The Thin Man
by Dashiell Hammett
Confession time. We’re all friends here, right? I have never seen one of the William Powell and Myrna Loy “Thin Man” films all the way through. I’ve managed to catch bits and pieces of a few and the ending to the first one thanks to AMC and TCM back when I had cable (and back when AMC played old films), but only due to a stroke of luck, a switch of the channel and a realization that I had a chance to see Nick and Nora Charles in the flesh. But I love the Charles’ all the same. The ready wit of both, the friendly barbs and easy banter, in and around the murders and chicanery, creates a breezy, fun atmosphere heightened by all the mid-20th century slang, hats and suits and cigarettes – and of course the dog antics.
William Powell and Myrna Loy as Nick and Nora Charles
So when I read The Thin Man, I was only able to imagine Powell and Loy as Nick and Nora, with all of Hammett’s snappy dialogue in Powell’s voice. In a way, though, I’m glad I’ve never seen the first film all the way through. It’s very different from the novel, with a plot simultaneously simplified and heightened for the screen. The book concerns a complex murder mystery with a seemingly endless array of suspects, a wide collection of characters and types, all with varying shades of motive, opportunity, and honesty. Nick navigates through the morass of clues and lies with the assistance of Nora, John Guild the policeman assigned to the case, and Herbert Macauley, the lawyer of the prime suspect in the case.
That suspect, Clyde Wynant, a reclusive and odd inventor, is the titular “thin man,” a moniker that would be subsumed by Nick Charles in the film series. The initial victim is Wynant’s secretary Julia Wolf, but the body count increases and this is a novel where no one is exactly who they seem to be and the most trustworthy members of society are ex-cons and safecrackers. Nick sort of falls into the investigation. He used to be a detective, but after marrying Nora, a wealthy heiress, he took over managing her wealth and properties. Normally they live in San Francisco, but they’re in New York for Christmas when the first murder occurs and after repeatedly and vociferously refusing to take the case, Nick finds himself looking into things anyway.
There’s a little bit of action but most of the book takes place in hotel rooms over drinks, with the occasional office or speakeasy fleshing things out. Told in the first person by Nick, the novel is almost entirely dialogue, with characters trading information and banter back and forth, intermixed with Nick’s wry and understated observations. There’s a lot going on under the surface, particularly with the Wynant family’s strange dynamics, but also with the unspoken rules of the underworld that Nick and Nora visit occasionally. Some things Nick explains, mostly to Nora, but there’s a good deal left on the page for the reader to pick apart and put together and wonder about.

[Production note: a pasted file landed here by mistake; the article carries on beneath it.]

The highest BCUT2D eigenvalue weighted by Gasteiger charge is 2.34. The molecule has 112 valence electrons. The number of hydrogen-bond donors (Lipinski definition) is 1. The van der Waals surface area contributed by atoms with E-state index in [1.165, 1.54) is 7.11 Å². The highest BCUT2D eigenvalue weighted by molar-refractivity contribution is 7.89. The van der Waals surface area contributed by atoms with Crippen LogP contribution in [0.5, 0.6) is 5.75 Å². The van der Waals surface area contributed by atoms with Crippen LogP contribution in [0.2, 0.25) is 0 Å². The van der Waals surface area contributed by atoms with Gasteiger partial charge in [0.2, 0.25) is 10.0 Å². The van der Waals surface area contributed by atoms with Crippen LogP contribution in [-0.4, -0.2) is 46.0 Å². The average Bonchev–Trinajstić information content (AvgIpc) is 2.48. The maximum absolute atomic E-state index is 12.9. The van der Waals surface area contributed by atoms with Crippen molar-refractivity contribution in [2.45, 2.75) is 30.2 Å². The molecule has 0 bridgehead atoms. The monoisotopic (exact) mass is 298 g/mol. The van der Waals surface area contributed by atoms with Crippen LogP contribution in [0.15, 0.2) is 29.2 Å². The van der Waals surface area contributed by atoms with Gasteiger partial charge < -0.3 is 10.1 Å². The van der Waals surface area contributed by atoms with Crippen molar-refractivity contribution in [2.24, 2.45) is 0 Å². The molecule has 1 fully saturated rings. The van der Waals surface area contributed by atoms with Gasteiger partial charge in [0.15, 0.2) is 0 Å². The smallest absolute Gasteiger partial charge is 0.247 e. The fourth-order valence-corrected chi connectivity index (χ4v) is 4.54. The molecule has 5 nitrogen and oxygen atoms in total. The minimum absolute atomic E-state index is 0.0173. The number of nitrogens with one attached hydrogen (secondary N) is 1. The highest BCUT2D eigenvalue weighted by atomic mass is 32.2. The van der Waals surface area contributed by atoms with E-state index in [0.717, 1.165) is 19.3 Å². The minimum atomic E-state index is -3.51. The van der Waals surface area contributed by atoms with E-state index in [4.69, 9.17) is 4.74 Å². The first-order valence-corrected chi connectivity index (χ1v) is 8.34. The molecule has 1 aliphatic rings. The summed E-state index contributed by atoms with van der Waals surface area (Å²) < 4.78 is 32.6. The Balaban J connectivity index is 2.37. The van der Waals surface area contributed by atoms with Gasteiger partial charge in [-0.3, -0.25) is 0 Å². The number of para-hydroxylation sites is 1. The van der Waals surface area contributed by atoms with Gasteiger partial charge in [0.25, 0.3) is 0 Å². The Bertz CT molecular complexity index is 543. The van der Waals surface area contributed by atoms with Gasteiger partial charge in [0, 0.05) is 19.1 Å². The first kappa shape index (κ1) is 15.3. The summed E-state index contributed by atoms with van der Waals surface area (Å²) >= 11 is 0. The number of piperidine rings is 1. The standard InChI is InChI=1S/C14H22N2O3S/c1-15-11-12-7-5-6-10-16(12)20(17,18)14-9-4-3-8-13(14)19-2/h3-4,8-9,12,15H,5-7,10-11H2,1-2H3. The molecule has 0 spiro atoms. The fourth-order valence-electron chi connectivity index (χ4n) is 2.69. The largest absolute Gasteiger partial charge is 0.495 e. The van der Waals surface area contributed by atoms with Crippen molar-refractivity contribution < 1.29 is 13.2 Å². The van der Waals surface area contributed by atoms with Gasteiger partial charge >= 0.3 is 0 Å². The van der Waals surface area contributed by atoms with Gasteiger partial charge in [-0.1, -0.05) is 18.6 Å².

And then there’s the drinking. Here’s a typical exchange that occurs one morning at a quarter past ten as Nick and Nora discuss the case:
[Nick:] “How about a drop of something to cut the phlegm?”
“Why don’t you stay sober today?”
“We didn’t come to New York to stay sober. Want to see a hockey game tonight?”
Over the course of the novel, Nick puts away an amount of alcohol that would make Gatsby blush, nor is Nick alone in his appreciation of spirits. The action takes place in December 1932, a year before Prohibition would be repealed, but alcohol is readily and frequently available. Everyone in the novel is a criminal, in effect, although some break more stringent laws then others. Nor does Nick involve himself in the investigation out of a desire for justice or to protect the public good. He’s drawn in more through a combination of self-interest, a little curiosity, and because he has some prior history with the Wynant family.
There’s a pragmatism to Nick Charles that is lacking in a Sherlock Holmes-type. Hammett’s own experience as a Pinkerton detective certainly colored the way he wrote his protagonists and the people they encountered. You get the sense that John Guild and Studsy Burke are probably types that Hammett knew well. But that authenticity isn’t the main attraction, nor is it the convoluted plot that you could almost put together yourself (although some revelations are saved for the final chapter, disappointingly). No, the main attraction is the hard-boiled language, the banter, the zingers, the witty bon mots.